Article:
Interview w/Sharon Butala on Ageism
Reviewed by: BY HILARY KLASSEN
Of the various "isms" that currently dominate our national conversations, ageism has yet to raise its profile to the level of sexism and racism. Award-winning Saskatchewan author, Sharon Butala, thinks that reality may be changing. Her recent article, "Against Ageism" for The Walrus triggered at least a half-dozen follow-up radio interviews, allowing her to raise consciousness on the subject. Butala admits to being in total shock when old age hit. Getting old was something that happened to other people! Outright denial was her go-to coping mechanism.
The place of the elderly in an age that worships youthfulness is at best, ambiguous. Now in her late 70s, Butala has made ageism her cause. She identifies "staggering ageism everywhere we turn" and says it's time "for all of us, the young and the old, to create a new framework with which to view older adults." However, Butala hasn't found much material to inform a new framework or to counter ageism in North America or the British Isles, so she's posed a few ideas of her own to help each of us become agents of change. One is to blend the demographic spectrum by having elderly people become more a part of the lives of children. "Once the nuclear family came into existence, the elderly were shuttled off somewhere else and weren't a part of the everyday life of the children," says Butala. Elderly people who are friendly, helpful and affectionate and could be looked up to, ought to be in schools as volunteers. "From the time they're tiny, children would become very familiar with the elderly as human beings, not just as these distasteful spectres they see hobbling down the street who are kind of frightening to them."
Another change is to ensure the elderly are well represented in the board rooms of the nation where decisions are made, says Butala. Every governing body or any agency, whether municipal or provincial or federal government or NGOs should have elderly people on the board with equal status to everyone else on the board. Misplaced ageist humour also needs to be addressed. When somebody makes a joke about old people on television, on the radio or in print, that person should be called out, Butala says. "I'm not talking about ranting and raving and name calling, but simply saying, when you told this joke you denigrated all old people. It's not as funny as you think because it's very hurtful."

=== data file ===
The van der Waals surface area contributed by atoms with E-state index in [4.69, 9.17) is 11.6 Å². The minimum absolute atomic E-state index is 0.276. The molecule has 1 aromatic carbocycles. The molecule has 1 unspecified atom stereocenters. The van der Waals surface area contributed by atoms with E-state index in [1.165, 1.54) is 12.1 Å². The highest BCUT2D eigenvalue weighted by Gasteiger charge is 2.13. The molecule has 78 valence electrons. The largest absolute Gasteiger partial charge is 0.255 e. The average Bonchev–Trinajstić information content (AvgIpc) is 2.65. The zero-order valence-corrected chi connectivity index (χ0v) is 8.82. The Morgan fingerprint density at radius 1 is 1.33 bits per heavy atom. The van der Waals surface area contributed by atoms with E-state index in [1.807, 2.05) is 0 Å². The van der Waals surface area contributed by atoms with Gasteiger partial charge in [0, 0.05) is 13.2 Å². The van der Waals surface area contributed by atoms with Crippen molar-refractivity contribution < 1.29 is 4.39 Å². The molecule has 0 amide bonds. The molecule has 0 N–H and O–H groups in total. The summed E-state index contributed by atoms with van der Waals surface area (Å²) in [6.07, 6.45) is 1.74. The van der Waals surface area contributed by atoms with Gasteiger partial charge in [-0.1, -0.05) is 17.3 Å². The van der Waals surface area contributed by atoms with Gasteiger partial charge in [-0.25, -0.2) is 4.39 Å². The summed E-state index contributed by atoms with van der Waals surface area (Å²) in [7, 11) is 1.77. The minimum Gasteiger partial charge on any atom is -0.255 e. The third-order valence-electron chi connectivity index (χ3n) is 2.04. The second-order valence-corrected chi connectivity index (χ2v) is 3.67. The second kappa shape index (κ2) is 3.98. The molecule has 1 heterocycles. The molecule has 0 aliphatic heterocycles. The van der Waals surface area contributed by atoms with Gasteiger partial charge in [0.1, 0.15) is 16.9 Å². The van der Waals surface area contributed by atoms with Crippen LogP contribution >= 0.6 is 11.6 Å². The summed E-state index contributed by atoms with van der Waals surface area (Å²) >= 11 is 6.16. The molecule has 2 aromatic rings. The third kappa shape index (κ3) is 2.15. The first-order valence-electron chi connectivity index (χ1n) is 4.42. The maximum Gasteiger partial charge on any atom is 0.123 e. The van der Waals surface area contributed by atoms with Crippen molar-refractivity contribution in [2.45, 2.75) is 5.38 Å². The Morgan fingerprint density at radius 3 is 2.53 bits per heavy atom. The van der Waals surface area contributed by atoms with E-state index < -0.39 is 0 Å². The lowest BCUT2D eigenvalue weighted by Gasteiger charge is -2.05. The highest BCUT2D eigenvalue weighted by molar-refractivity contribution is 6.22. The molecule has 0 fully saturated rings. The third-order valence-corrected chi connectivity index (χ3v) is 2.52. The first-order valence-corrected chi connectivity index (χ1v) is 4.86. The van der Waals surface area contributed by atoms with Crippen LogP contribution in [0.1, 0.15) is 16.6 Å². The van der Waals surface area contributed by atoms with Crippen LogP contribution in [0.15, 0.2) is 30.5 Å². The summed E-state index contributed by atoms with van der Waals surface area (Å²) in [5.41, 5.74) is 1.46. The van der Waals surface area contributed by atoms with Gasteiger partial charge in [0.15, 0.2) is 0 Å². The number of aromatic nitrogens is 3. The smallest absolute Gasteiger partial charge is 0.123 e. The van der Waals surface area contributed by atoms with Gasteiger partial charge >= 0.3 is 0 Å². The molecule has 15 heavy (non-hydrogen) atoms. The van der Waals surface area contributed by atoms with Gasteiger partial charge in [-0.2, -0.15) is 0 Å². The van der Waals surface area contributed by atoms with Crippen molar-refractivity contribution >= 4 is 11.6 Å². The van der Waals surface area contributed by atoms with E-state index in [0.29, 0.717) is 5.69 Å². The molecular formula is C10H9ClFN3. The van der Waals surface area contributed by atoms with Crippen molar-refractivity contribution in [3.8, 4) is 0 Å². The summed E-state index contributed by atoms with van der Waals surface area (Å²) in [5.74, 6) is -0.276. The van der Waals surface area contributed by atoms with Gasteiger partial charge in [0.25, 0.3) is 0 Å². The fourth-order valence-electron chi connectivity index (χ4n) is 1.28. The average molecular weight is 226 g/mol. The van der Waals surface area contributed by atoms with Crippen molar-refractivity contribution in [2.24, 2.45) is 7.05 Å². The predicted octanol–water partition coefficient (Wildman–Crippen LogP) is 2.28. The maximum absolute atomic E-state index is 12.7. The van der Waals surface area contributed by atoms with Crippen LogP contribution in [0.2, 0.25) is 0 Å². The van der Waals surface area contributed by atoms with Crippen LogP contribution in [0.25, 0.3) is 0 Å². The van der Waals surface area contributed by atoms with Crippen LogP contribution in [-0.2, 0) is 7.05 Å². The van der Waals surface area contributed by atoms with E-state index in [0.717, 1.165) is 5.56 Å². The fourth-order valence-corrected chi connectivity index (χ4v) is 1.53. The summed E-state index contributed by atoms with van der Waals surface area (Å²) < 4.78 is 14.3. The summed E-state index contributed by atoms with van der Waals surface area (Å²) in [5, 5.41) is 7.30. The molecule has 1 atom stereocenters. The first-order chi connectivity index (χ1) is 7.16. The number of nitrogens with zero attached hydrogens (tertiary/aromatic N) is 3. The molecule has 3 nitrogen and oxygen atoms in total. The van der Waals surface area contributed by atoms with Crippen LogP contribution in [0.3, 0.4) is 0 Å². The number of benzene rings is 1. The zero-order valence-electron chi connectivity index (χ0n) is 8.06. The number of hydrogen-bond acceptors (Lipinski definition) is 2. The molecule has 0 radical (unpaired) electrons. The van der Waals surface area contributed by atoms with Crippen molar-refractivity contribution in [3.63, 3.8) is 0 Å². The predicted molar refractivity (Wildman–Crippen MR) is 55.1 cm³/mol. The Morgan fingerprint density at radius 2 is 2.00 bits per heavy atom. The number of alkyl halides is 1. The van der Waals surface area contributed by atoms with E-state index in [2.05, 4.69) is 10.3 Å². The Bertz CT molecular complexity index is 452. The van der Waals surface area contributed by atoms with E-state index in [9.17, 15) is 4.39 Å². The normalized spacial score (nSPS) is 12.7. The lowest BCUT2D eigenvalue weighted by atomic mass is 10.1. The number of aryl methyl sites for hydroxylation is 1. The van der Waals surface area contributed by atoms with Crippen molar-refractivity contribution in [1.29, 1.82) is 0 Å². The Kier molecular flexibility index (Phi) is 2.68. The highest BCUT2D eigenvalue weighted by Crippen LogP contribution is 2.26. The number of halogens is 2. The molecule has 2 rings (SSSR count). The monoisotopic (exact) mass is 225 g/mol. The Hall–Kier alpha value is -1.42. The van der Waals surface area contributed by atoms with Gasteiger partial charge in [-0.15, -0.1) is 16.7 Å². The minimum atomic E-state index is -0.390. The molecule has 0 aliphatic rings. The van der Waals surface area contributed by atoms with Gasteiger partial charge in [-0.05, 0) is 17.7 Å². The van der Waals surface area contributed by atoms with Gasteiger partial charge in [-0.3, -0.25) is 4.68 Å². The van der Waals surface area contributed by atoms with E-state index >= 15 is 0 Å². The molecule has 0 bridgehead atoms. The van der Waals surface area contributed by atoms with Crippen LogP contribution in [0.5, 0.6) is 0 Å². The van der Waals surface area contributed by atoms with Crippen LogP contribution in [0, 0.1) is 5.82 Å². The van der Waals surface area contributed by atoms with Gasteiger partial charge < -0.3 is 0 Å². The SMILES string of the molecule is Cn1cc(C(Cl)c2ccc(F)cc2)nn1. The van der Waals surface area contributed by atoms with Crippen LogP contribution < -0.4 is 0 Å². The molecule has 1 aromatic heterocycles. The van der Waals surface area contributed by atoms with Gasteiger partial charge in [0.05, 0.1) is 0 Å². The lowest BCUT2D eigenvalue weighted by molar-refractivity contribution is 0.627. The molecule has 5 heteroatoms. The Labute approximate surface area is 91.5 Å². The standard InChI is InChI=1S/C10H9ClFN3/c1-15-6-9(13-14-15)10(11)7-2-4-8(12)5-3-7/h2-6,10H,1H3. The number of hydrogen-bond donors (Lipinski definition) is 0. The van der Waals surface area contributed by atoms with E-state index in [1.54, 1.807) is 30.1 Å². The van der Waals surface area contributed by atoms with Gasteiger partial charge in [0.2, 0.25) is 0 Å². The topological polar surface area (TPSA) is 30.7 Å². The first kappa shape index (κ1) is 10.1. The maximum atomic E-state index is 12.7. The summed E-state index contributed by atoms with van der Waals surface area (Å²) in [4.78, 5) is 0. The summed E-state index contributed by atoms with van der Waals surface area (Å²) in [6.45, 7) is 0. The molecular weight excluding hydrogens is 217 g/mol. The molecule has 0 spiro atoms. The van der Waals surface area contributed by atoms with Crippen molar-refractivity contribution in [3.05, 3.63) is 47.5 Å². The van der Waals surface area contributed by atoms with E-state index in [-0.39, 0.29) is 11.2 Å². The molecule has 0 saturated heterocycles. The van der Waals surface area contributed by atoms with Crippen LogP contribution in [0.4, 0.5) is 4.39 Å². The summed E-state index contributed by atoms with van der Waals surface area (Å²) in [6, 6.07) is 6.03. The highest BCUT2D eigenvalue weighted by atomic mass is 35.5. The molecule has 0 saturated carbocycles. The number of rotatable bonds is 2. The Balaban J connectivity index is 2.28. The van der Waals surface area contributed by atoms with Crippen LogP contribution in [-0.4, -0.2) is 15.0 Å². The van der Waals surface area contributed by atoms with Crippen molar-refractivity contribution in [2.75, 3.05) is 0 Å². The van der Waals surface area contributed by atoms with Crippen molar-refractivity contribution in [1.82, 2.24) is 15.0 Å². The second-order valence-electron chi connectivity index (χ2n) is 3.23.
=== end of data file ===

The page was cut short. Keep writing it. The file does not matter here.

She likens this to the old consciousness-raising days of the second wave of feminism. "People were calling mostly men all the time on their sexist attitudes and behaviours." Women became intentional about gathering in small groups and raising each other's consciousness about the sexism they lived with, mostly in their own homes and marriages. "They called out the attitudes that nobody noticed, that everybody took for granted.
The same thing is true about ageism. We have to take on that responsibility as individuals to raise everybody's consciousness. We have to get braver and point out to the media these things." For Butala, one of the worst offenders in recent memory was a young woman on CBC radio who said how "disgusting" it was that after her grandma died, the family found tissues tucked into many articles of her clothing. "I wanted to leap into the radio and do something ill-mannered, possibly even illegal to her," says Butala. If Butala finds growing old terrifying, she also finds it wonderful. "For me it's been a most gratifying and satisfying experience."
Old age has given her greater freedom to express herself and less concern about offending others. She stays active by walking anywhere from two to six kilometres almost every day. Mindfulness seems a natural development in old age. "It's way better to live in the moment because of course, your future isn't going to be so great. You won't be building a new house. You don't lie around dreaming of the great things that are going to happen. You enjoy the moment so much more than you ever could before." Being in the moment was helpful when Butala's new short story collection arrived.
"I woke up one morning and the first short story and the ideas were just there in my head." The others followed similarly in an almost unbroken flow. "Season of Fury and Wonder" launched in early May in Calgary where she now resides. Each story is inspired by a literary giant Butala encountered as an undergrad –writers like Poe, Chekhov, Hemingway, Flannery O'Connor, Willa Cathers, James Joyce and others. The book is about the condition of being old and every protagonist is an old woman. Butala says she couldn't have written it until now, another perk of her advanced years. It's her fourth collection and twentieth book. Butala says its time to stop treating senior citizens as a burden. "I really think its important that we bring the elderly back into society." Is it too much to imagine that society might one day 'worship' its elders?